By the time Gary Webb reached Carthage in August 1998, once promising career as an investigative journalist had been derailed by the incredible backlash to his series "Dark Alliance," which made its first appearance 10 years ago this week.
The series, written for the San Jose Mercury-News, traced the connection between crack cocaine sales on the west coast and the CIA. At first, "Dark Alliance" was ignored by the rest of the media, then it was virulently attacked, with the attacks centering on mistakes Webb made in his reporting. Eventually, even his own editor, whose hype of the stories contributed to the controversy, stopped supporting his reporter, and it wasn't long before Webb was no longer working for the Mercury-News.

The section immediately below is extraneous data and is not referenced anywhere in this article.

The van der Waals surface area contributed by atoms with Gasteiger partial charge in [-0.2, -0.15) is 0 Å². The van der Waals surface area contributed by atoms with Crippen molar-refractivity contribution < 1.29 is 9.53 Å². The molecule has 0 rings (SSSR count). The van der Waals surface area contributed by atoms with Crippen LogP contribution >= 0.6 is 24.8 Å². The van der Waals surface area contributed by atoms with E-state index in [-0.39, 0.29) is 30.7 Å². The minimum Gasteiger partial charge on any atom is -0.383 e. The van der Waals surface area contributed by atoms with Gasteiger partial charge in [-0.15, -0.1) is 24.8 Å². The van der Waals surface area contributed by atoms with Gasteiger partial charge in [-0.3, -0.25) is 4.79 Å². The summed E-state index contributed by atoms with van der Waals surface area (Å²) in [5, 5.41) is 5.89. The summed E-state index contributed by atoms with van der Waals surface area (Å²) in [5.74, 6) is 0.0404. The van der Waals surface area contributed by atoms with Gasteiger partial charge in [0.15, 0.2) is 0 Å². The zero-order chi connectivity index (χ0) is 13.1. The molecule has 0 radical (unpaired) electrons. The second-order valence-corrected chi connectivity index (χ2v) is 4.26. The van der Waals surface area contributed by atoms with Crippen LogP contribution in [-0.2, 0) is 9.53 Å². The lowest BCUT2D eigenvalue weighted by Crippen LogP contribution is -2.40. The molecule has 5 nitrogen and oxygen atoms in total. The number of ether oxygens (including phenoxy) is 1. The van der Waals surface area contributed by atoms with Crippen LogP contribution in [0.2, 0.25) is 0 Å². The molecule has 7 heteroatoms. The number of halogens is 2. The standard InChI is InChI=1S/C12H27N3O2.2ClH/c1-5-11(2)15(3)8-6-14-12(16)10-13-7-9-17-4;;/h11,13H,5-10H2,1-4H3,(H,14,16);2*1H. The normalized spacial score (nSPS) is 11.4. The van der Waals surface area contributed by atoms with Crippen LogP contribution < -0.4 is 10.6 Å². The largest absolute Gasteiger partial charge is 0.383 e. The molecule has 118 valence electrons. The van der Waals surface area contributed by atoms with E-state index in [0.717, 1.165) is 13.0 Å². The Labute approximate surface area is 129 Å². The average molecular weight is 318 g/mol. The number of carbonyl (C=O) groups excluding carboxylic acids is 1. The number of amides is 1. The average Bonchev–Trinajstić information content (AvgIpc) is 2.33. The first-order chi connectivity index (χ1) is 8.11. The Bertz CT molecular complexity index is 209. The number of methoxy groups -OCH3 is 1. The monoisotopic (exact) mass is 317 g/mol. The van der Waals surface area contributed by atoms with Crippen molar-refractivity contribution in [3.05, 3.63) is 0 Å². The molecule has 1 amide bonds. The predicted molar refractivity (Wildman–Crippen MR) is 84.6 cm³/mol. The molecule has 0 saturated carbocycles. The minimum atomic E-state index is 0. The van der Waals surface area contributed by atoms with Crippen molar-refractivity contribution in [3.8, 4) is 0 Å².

Two years later, he was on the extreme right-wing fringe circuit, which came to Carthage courtesy of Terry Reed, calling itself the American Heritage Festival. Webb, who had been a talented investigative reporter with a long string of successes, was no longer employable at any major mainstream media outlet and in December 2004 he killed himself.
The Los Angeles Times featured an article Friday by Nick Schou, author of the upcoming book, "Kill the Messenger: How the CIA's Crack-Cocaine Controversy Destroyed Journalist Gary Webb."
For more information about Webb and his visit to Carthage, check out the Dec. 13, 2004 Turner Report.